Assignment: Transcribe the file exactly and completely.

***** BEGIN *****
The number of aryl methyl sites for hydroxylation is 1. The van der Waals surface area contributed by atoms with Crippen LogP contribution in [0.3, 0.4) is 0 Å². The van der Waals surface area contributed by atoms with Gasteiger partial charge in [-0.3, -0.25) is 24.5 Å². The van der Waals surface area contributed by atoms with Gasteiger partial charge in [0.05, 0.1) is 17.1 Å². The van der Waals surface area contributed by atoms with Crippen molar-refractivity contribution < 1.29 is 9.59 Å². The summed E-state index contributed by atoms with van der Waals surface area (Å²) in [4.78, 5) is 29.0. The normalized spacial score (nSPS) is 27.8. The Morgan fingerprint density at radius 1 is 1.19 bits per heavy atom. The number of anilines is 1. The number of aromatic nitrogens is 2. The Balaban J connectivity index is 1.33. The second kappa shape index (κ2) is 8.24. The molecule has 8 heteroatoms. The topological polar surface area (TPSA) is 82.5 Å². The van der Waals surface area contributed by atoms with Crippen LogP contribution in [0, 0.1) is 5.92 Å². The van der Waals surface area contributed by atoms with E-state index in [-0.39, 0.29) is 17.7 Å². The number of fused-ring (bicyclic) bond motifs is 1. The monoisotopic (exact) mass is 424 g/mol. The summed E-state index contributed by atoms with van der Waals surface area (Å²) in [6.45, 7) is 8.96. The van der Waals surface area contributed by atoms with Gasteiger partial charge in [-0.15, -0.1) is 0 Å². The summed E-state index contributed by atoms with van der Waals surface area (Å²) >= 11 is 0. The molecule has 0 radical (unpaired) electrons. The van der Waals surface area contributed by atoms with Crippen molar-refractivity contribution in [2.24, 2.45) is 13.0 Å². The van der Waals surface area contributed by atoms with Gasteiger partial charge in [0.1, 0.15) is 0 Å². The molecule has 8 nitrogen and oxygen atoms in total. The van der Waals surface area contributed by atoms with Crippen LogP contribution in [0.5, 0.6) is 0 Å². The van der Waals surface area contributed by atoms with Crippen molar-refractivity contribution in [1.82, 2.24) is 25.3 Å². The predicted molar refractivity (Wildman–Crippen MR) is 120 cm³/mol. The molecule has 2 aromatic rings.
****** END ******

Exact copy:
The number of aryl methyl sites for hydroxylation is 1. The van der Waals surface area contributed by atoms with Crippen LogP contribution in [0.3, 0.4) is 0 Å². The van der Waals surface area contributed by atoms with Gasteiger partial charge in [-0.3, -0.25) is 24.5 Å². The van der Waals surface area contributed by atoms with Gasteiger partial charge in [0.05, 0.1) is 17.1 Å². The van der Waals surface area contributed by atoms with Crippen molar-refractivity contribution < 1.29 is 9.59 Å². The summed E-state index contributed by atoms with van der Waals surface area (Å²) in [4.78, 5) is 29.0. The normalized spacial score (nSPS) is 27.8. The Morgan fingerprint density at radius 1 is 1.19 bits per heavy atom. The number of anilines is 1. The number of aromatic nitrogens is 2. The Balaban J connectivity index is 1.33. The second kappa shape index (κ2) is 8.24. The molecule has 8 heteroatoms. The topological polar surface area (TPSA) is 82.5 Å². The van der Waals surface area contributed by atoms with Crippen LogP contribution in [0, 0.1) is 5.92 Å². The van der Waals surface area contributed by atoms with E-state index in [-0.39, 0.29) is 17.7 Å². The number of fused-ring (bicyclic) bond motifs is 1. The monoisotopic (exact) mass is 424 g/mol. The summed E-state index contributed by atoms with van der Waals surface area (Å²) in [6.45, 7) is 8.96. The van der Waals surface area contributed by atoms with Gasteiger partial charge in [-0.15, -0.1) is 0 Å². The summed E-state index contributed by atoms with van der Waals surface area (Å²) >= 11 is 0. The molecule has 0 radical (unpaired) electrons. The van der Waals surface area contributed by atoms with Crippen molar-refractivity contribution in [2.24, 2.45) is 13.0 Å². The van der Waals surface area contributed by atoms with Gasteiger partial charge in [0.1, 0.15) is 0 Å². The molecule has 8 nitrogen and oxygen atoms in total. The van der Waals surface area contributed by atoms with Crippen LogP contribution in [0.5, 0.6) is 0 Å². The van der Waals surface area contributed by atoms with Crippen molar-refractivity contribution in [1.82, 2.24) is 25.3 Å². The predicted molar refractivity (Wildman–Crippen MR) is 120 cm³/mol. The molecule has 2 aromatic rings.